BUCK WEAVER

GAMBLING WITH HARRY FRAZEE ...
Gamblers, trying to control the game,
are the news in a Red Sox loss to the White Sox

June 16, 1917 ... The Red Sox hit today at Fenway Park, and yet they could not win, as they did not show much punch at the proper times. Eddie Cicotte who was sent away from Fenway Park five years ago, had nothing to worry about outside of the eighth inning. The White Sox put over a big wallop when they had men on base, and although Babe Ruth held them to five hits in the first eight innings, four of those proved productive. In every inning that Chicago scored, Babe had two men out and couldn't hold it.

A violent thunderstorm had pounded the Eastern seaboard the previous day and most of the fans who filed into Fenway Park for the 3 p.m. start took precautionary cover under the roof that hung over the infield box seats. The usual contingent of “sporting men” took their customary spots in the right-field bleachers. Frazee claimed he had recently installed a special police force in that section to break up the gambling, but reportedly only five or six police officers were on duty that day.

Babe Ruth was sent in to apply the brakes on the slipping Red Sox and they failed to work. As far as the game went, the White Sox won the moist and muddy exhibition, giving the Babe a mauling in the final frame, just after the Red Sox had started to make it interesting.

The atmosphere was tense from the start. Umpire Tommy Connolly ejected hot-headed Red Sox pitcher Carl Mays in the second inning for arguing from the bench. By then Chicago had taken a 1-0 lead on an RBI double by Joe Jackson. The crowd began to get restless as a steady drizzle fell. The Red Sox failed to deliver in the first and second when they had chances to score. Harry Hooper singled in the first and was left stranded on second. In the second inning, Walker doubled and Thomas beat out an infield hit and were left on base at the end.

In the fourth inning, after the White Sox scored a second run off Ruth, the rain grew heavier, and a few fans from the outfield bleachers ran across the field to the covered pavilion, stopping play for several minutes. Cries of “call the game!” were heard as Cicotte shut down the Red Sox hitters in order in the bottom half of the inning. The Babe recorded two quick outs in the fifth. Then, as leadoff hitter Shano Collins stepped to the plate for the White Sox, all hell broke loose.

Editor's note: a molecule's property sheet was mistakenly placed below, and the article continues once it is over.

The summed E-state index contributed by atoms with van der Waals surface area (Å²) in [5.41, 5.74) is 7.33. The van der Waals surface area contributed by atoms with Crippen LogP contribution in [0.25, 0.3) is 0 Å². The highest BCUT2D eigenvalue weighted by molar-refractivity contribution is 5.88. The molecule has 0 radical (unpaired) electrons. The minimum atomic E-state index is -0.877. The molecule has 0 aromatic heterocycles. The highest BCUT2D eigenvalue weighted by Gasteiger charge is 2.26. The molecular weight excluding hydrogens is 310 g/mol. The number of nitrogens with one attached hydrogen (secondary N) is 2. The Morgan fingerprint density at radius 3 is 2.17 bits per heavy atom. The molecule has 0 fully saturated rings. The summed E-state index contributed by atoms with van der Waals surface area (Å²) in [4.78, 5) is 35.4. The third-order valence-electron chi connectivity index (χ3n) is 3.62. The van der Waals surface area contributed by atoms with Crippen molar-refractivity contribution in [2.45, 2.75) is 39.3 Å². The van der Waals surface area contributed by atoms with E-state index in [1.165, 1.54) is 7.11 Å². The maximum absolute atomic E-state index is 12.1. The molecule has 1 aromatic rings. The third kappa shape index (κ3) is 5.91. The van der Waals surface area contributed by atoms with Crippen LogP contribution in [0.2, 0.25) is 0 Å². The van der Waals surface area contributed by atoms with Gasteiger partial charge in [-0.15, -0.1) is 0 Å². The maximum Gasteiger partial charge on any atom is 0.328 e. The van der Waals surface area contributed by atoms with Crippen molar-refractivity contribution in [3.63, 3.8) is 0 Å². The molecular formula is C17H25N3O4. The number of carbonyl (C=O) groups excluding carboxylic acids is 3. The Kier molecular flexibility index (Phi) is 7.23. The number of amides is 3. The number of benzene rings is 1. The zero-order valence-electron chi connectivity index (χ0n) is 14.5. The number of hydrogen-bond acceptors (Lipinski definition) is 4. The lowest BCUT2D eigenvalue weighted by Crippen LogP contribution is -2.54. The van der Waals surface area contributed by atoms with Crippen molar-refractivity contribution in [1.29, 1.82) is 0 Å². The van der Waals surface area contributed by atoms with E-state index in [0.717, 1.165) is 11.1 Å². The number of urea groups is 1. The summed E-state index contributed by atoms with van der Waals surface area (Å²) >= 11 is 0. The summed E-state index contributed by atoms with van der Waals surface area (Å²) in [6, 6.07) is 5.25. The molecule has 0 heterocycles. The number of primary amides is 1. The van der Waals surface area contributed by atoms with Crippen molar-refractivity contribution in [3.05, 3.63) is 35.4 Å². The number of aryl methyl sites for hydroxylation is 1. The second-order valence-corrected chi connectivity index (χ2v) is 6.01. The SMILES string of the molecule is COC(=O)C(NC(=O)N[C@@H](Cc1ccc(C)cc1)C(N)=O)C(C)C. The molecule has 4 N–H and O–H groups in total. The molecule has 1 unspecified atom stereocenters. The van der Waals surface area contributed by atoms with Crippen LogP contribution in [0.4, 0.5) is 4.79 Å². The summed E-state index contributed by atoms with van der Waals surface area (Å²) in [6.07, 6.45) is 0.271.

A crowd of about 300 fans suddenly began leaping over the right-field fence and marching onto the playing field. Umpire Barry McCormick immediately called time and stood gazing in amazement. They didn’t rush at the players or umpires. Instead of fighting, the mob simply surged out upon the field … and stood around.”

They were stalling for time. If the rain continued, the field would be deemed unplayable, and the game would have to be called. Any hometown bettors who had wagered on the Red Sox would not lose their money.

Connolly, an original American League umpire since 1901, looked around for help from the police. The few officers present could not be found. Connolly and Red Sox manager Jack Barry took charge and persuaded the mob to leave the field so Boston did not have to forfeit the game. But the fans didn’t return to their seats in right field. Instead, they climbed into the infield grandstand. Just when play was about to resume, new leaders and recruits came from the gamblers’ stand, then the first group piled out of the boxes again. This time, the mob was riotous, the newspapers reported.